Missing and injured hiker rescued after being spotted by train passenger: NPR


An injured hiker near Silverton, Colorado was rescued earlier this month after a train passenger spotted her through the window. She was frantically tossing across a river, having spent two days trapped in the desert with a broken leg.

The pilot alerted the crew to Durango & Silverton Narrow Gauge diesel engine No. 461, according to the San Juan County Office of Emergency Management. They then notified the train inspector, Delton Henry, who was in an automobile behind them.

Henry was able to stop and communicate with the woman on the opposite bank of the Animas River, which was freezing and fast moving.

The hiker, a New Mexico woman in her 20s, had been missing for two days, the San Juan County Emergency Management Office wrote on Facebook. She said she intended to do a day hike, but ended up falling 90 feet down a cliff while trying to take photos.

She lost consciousness for an indefinite period, she reportedly told rescuers. Despite her concussion and a badly broken leg, she was able to crawl to the edge of the river in an attempt to signal the trains. She had no emergency supplies with her, nor appropriate clothing to spend the night outside.

Emergency management spokeswoman DeAnne Gallegos told the Durango Harold that there had been a cold snap while the woman was trapped in the desert. The hiker described spending the day trying to get the attention of passing trains and, at night, hiding against a nearby cliff in an attempt to stay warm.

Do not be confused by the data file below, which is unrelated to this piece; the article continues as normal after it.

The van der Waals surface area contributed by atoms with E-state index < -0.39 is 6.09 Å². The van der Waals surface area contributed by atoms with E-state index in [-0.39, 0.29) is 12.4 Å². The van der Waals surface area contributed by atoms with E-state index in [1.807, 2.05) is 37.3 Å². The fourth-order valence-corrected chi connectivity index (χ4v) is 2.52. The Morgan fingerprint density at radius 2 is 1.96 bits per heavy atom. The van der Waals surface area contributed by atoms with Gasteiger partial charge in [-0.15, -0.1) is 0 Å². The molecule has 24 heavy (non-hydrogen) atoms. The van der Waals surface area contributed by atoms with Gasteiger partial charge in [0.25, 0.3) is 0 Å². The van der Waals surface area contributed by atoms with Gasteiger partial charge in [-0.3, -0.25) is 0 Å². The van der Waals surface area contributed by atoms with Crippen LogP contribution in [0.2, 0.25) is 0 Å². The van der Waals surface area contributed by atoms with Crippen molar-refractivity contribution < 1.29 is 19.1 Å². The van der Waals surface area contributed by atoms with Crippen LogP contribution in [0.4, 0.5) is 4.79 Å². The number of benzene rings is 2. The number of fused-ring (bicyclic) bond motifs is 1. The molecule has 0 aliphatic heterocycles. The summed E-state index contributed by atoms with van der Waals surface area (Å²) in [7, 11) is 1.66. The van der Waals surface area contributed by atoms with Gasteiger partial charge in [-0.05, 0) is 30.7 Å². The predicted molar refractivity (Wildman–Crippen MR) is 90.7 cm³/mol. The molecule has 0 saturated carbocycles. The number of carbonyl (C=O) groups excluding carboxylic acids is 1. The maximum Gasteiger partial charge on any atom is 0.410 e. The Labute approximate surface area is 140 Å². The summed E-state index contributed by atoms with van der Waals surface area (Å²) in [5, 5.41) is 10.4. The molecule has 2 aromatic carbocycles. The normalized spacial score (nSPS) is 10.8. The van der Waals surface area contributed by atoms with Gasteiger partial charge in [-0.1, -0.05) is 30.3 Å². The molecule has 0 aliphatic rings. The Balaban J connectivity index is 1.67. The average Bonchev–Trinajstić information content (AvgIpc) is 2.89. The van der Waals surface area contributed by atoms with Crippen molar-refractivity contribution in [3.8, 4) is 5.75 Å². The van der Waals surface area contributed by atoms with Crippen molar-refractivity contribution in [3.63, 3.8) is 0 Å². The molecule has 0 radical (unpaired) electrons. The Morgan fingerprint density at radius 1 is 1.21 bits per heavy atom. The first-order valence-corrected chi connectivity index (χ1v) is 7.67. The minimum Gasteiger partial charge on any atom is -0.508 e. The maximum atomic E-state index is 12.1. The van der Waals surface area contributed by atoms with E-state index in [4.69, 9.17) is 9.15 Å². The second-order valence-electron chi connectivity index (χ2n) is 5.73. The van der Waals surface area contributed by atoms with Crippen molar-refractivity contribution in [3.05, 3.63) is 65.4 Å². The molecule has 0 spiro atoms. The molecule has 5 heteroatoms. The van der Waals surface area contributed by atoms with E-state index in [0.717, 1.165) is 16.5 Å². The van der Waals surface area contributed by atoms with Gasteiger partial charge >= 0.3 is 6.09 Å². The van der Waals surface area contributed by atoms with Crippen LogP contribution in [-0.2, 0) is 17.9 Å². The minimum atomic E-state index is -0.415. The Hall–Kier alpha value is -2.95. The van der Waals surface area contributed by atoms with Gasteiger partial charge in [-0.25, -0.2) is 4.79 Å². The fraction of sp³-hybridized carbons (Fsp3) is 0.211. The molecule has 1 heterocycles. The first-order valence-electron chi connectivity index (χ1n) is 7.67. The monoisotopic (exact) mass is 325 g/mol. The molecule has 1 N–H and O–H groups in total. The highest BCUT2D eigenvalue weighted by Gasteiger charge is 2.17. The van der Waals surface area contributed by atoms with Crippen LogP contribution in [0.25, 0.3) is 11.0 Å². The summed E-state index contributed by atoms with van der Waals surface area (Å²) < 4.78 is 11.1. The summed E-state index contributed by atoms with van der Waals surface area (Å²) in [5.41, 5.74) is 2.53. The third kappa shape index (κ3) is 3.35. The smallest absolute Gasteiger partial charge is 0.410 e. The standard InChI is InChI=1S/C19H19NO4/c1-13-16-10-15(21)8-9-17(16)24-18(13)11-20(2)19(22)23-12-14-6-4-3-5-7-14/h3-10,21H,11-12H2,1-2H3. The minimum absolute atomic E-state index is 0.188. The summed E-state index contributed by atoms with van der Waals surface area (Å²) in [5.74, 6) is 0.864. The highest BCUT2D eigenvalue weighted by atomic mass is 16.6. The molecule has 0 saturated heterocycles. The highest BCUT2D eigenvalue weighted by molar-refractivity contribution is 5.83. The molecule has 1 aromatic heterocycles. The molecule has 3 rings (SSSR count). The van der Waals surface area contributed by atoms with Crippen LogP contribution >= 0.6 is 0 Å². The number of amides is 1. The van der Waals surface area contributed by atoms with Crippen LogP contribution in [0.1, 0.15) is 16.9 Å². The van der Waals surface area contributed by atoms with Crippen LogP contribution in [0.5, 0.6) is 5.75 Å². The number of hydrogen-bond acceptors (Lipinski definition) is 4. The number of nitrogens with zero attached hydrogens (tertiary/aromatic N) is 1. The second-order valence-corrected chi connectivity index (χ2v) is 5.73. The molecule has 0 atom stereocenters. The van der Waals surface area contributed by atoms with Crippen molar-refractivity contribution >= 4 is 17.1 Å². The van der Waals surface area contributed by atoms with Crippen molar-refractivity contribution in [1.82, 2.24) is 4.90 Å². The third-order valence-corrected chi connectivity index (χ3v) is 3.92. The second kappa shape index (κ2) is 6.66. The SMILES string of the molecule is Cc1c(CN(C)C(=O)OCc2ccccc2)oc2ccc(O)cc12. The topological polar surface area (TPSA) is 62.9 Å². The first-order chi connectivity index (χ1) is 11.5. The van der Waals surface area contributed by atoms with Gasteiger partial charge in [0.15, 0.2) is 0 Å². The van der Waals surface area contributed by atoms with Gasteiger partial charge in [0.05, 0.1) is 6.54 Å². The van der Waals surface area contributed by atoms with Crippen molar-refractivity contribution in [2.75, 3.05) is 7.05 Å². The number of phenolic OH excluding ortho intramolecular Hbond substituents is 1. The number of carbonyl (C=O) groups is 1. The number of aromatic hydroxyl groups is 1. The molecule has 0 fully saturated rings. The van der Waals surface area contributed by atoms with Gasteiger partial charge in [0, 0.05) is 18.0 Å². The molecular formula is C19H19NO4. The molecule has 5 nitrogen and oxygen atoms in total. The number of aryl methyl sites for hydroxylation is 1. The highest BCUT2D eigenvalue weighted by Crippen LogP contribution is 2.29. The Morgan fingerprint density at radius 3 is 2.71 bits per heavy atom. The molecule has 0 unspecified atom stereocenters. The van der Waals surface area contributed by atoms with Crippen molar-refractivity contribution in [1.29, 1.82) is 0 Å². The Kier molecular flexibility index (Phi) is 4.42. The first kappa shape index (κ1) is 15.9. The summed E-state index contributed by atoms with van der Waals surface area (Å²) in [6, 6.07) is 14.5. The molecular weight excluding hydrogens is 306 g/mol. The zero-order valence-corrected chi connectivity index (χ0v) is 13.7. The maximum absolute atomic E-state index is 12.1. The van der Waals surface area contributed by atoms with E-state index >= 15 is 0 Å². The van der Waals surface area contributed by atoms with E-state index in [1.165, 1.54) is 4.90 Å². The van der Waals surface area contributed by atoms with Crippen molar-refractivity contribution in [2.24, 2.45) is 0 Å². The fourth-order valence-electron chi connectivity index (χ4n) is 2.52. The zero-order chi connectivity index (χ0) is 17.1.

Henry contacted D&SNG Superintendent Darren Whitten, who called for search and rescue assistance. The 911 operator who picked up said the hiker’s family was looking for her.

Nick and Kylah Breedon, who are married, were the engineer and firefighter for the next train to pass through the location. The train’s 327 passengers waited on the track as the couple crossed the river to examine the woman’s injuries and bring emergency supplies, blankets and a radio for communication.

A CareFlight helicopter was needed to evacuate the woman, but was unable to access the site where she was trapped. With the rescue team involved, Nick left with the train but Kylah, a trained paramedic, stayed with the hiker.

Henry helped rescuers shuttle between the helicopter landing site and the patient. They installed a rope system to transport her across the river on a spine board. They were then able to use a stretcher to carry her to the parked helicopter. She was taken to Montrose Hospital.

D&SNG compensated the train tickets of the passenger who saw the injured hiker and her husband.


npr

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